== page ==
Marcel Khalife on Facebook, Twitter, www.

Mashrou’ Leila

Late in 2015, Lebanese rock heroes Mashrou’ Leila released a new album called “Ibn El Leil“, which stayed with us throughout the next year.

In November last year, they presented a new video “Bahr” shot “on a raft in the middle of the Mediterranean Sea”, which was organized in collaboration with Greenpeace. Just like in the case of Lena Chamamyan’s song (see next), we don’t feel there’s anything to add to the music itself, so let’s just quote the last verse:

“My brother lies with the mermaids, bring him back to me
My brother was stolen by the waves, won’t you bring him back to me
My brother left me with the break of dawn, never to return to me
He lies upon the ocean floor, never to return to me”

Mashrou’ Leila on Facebook, Twitter, YouTube, www.

Massar Egbari

Alexandrian veterans Massar Egbari (مسار إجباري) are one of the longest lasting underground bands in Egypt. Actively involved for the past 10 years between representing Egypt in numerous live festivals along with two widely successful studio albums, it is no surprise they are often dubbed as the “Egyptian Dire Straits”.

Their video “Cheerophobia” (شيروفوبيا) draws its title from a term invented by lyricist Ahmed El Rawy to express the phobia of being cheerful. Matching the lyrical mood, the video sees a calm girl staring at a mirror before quickly resembling several contradicting emotions through happiness, sadness, confusion, anger, depression and everything in between.

While the song is a bit of a departure from Massar’s famous rock style into modern pop, coming across in the cow-bell drenched intro to midway claps, it’s refreshing to see bands reinventing their musical style.

Massar Egbari on Facebook, Twitter, www.

Sail Into Night

Duo Sail Into Night constists of Zara (harmonium & vocals) and Nabil (guitars, drum machine & vocals). They both come from Pakistan, but for almost a decade they’ve been living in the United Arab Emirates’ most populous city, Dubai.

Their debut album “Passenger” was recorded in Texas at The Echo Lab near Denton, and produced by Matt Pence, who “also produced the amazing stonegaze band True Widow – they’ve had a major influence on our music,” the band said.

Over 25 minutes of their debut, Sail Into Night literally submerge us in the “mood for inner contemplation”, their very own mixture of alternative / post rock and electronic music. The song “Parade” was also our favourite track off this unexpected record.

Sail Into Night on Soundcloud, Bandcamp, Facebook, YouTube, Instagram.

Salalem (سلالم)

Alternative Egyptian sextet Salalem (سلالم) captivated us last year with an accessible yet imaginative single “Nefsi”.

The Cairo-based group have been around for more than decade. During that time they’ve developed their own distinctive sound (mix of folk, rock, funk and local influences). Simultanously, they’ve gained a well-deserved recognition far outside the local/regional underground scene – in spite of the fact that they sing in Arabic.

“Nefsi” (نِفْسي), meaning “I would like”, is a great example of their style. Combining memorable themes and a composing edge Salalem’s been known for, they make you unsure where they’ll take you as long as the song is playing.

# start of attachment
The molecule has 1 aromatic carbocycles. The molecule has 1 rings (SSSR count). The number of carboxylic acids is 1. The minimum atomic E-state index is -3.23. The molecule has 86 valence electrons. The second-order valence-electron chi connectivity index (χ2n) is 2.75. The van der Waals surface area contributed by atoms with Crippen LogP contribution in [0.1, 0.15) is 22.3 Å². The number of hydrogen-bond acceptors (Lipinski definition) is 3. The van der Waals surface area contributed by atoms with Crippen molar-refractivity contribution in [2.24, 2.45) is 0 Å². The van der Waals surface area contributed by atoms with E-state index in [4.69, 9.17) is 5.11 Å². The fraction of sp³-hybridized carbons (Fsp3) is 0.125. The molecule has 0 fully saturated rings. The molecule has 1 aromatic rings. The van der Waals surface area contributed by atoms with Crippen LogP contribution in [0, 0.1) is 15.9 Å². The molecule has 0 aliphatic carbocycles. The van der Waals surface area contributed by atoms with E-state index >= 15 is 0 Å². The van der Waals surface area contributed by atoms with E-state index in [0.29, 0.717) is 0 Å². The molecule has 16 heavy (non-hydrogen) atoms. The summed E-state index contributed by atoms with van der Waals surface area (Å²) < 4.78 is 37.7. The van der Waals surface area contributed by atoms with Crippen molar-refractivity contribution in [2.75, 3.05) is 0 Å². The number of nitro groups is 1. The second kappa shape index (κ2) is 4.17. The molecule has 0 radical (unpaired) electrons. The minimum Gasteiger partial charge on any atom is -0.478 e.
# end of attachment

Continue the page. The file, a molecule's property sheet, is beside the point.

Salalem on Soundcloud, Facebook, YouTube.

Tamer Abu Ghazaleh

Palestinian-Egyptian musician Tamer Abu Ghazaleh (تامر أبو غزالة) is also the head of Eka3, one of the most important independent music labels in the Middle East, and a quiet supporter behind many regional talents.

Last year, he released his new album “Thulth” (ثلث), which features such instruments like buzuq, oud, and harmonium next to electronic and rock instruments and once again demonstrates the musicians unpredictability and his limitless musical imagination.

One of the most intense (even irritating on the first listen) track off the album, “Namla” ( نملة) features lyrics by Palestinian poet Tamim Al Barghouthi, interpreted by Tamer Abu Ghazaleh in his characteristicly erratic, fascinating way.

Tamer Abu Ghazaleh on www, Facebook, Twitter, Soundcloud.

Youssra ElHawary

Over the last years, Youssra ElHawary has become one of the larger alternative acts to book in Egypt, with her concerts garnering a couple thousand people and a respectable online following.

Meanwhile, the composer-singer-songwriter-accordionist is often experimenting with different forms of musical expression, be it her role in co-founding the Cairo Complaint Choir, which later became the Choir Project, or her track in Mohammed Khan’s “Factory Girl“, and of course her role as a vocal performer in the Al Tamye theater group.

Late last spring, Youssra released the track “El Alam” (“The Flag”) featuring Abdallah Abu Zekry, with her accordion-noir sound signature and poignant self-reflective and social commentary – plus a simple live video.

Youssra ElHawary on Soundcloud, Twitter, Facebook, www.

Za’ed Na’es feat. Aya Metwalli

Acclaimed Jordanian trio Za’ed Na’es continue to deliver some of the most exciting electronic music in the region as well as collaborations with talented singers.

Last year, the Amman-based group teamed up with Aya Metwalli, an Egyptian singer/songwriter already introduced on beehype with her oneiric solo work, for an fantastic new single called “Mashoftesh” that combines talents of both parties.

The song starts minimal, but grows quickly layer after layer until a high-frequency climax. “Mashoftesh” delights both with the toned-down parts and when Aya climbs an octave above the verses level, while Za’ed Na’es vibrate around her with their electronic textures.

Eventually, the single’s only defect is being about twice too short.

Zaed Naes on www, Soundcloud, YouTube, Facebook.
Aya Metwalli on Soundcloud, Facebook, YouTube.